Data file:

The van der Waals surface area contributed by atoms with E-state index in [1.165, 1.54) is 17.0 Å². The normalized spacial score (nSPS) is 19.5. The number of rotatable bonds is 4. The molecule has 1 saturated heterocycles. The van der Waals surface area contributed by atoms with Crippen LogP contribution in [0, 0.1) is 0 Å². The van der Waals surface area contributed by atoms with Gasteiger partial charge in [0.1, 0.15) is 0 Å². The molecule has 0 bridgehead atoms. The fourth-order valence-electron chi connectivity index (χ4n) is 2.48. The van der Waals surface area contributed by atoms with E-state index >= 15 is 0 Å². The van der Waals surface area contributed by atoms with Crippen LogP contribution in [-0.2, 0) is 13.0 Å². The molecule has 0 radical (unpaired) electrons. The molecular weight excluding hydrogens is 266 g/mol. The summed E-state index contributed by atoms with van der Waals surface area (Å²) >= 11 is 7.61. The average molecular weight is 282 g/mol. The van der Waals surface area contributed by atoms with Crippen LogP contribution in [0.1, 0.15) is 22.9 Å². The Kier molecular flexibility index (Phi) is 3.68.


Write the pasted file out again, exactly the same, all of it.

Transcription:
The van der Waals surface area contributed by atoms with E-state index in [1.165, 1.54) is 17.0 Å². The normalized spacial score (nSPS) is 19.5. The number of rotatable bonds is 4. The molecule has 1 saturated heterocycles. The van der Waals surface area contributed by atoms with Crippen LogP contribution in [0, 0.1) is 0 Å². The van der Waals surface area contributed by atoms with Gasteiger partial charge in [0.1, 0.15) is 0 Å². The molecule has 0 bridgehead atoms. The fourth-order valence-electron chi connectivity index (χ4n) is 2.48. The van der Waals surface area contributed by atoms with E-state index >= 15 is 0 Å². The van der Waals surface area contributed by atoms with Crippen LogP contribution in [-0.2, 0) is 13.0 Å². The molecule has 0 radical (unpaired) electrons. The molecular weight excluding hydrogens is 266 g/mol. The summed E-state index contributed by atoms with van der Waals surface area (Å²) >= 11 is 7.61. The average molecular weight is 282 g/mol. The van der Waals surface area contributed by atoms with Crippen LogP contribution in [0.1, 0.15) is 22.9 Å². The Kier molecular flexibility index (Phi) is 3.68.